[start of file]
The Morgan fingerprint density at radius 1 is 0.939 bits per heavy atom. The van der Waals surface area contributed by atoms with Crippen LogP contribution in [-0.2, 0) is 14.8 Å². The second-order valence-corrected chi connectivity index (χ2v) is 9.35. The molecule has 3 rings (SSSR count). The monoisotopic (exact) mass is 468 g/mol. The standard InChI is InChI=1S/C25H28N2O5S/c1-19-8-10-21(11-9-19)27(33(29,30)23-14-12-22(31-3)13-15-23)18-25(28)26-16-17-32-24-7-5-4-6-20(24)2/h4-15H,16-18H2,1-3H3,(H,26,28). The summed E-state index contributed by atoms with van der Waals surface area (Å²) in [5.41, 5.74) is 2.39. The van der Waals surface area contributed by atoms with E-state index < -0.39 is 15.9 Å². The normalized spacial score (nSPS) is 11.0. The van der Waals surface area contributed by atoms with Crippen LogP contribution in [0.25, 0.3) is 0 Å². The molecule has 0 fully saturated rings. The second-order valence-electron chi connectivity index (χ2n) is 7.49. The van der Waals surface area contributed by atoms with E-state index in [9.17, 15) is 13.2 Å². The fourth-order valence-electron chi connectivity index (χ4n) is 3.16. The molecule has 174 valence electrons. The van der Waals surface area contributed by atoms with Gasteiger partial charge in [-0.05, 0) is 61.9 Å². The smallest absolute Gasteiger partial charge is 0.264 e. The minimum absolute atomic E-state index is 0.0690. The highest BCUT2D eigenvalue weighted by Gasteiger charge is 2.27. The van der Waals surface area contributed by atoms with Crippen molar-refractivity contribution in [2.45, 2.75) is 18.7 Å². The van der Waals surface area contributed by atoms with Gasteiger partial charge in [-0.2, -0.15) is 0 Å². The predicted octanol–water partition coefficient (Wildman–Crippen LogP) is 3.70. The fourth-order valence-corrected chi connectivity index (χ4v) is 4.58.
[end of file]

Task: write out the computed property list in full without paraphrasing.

The Morgan fingerprint density at radius 1 is 0.939 bits per heavy atom. The van der Waals surface area contributed by atoms with Crippen LogP contribution in [-0.2, 0) is 14.8 Å². The second-order valence-corrected chi connectivity index (χ2v) is 9.35. The molecule has 3 rings (SSSR count). The monoisotopic (exact) mass is 468 g/mol. The standard InChI is InChI=1S/C25H28N2O5S/c1-19-8-10-21(11-9-19)27(33(29,30)23-14-12-22(31-3)13-15-23)18-25(28)26-16-17-32-24-7-5-4-6-20(24)2/h4-15H,16-18H2,1-3H3,(H,26,28). The summed E-state index contributed by atoms with van der Waals surface area (Å²) in [5.41, 5.74) is 2.39. The van der Waals surface area contributed by atoms with E-state index < -0.39 is 15.9 Å². The normalized spacial score (nSPS) is 11.0. The van der Waals surface area contributed by atoms with Crippen LogP contribution in [0.25, 0.3) is 0 Å². The molecule has 0 fully saturated rings. The second-order valence-electron chi connectivity index (χ2n) is 7.49. The van der Waals surface area contributed by atoms with E-state index in [9.17, 15) is 13.2 Å². The fourth-order valence-electron chi connectivity index (χ4n) is 3.16. The molecule has 174 valence electrons. The van der Waals surface area contributed by atoms with Gasteiger partial charge in [-0.05, 0) is 61.9 Å². The smallest absolute Gasteiger partial charge is 0.264 e. The minimum absolute atomic E-state index is 0.0690. The highest BCUT2D eigenvalue weighted by Gasteiger charge is 2.27. The van der Waals surface area contributed by atoms with Crippen molar-refractivity contribution in [2.45, 2.75) is 18.7 Å². The van der Waals surface area contributed by atoms with Gasteiger partial charge in [-0.2, -0.15) is 0 Å². The predicted octanol–water partition coefficient (Wildman–Crippen LogP) is 3.70. The fourth-order valence-corrected chi connectivity index (χ4v) is 4.58.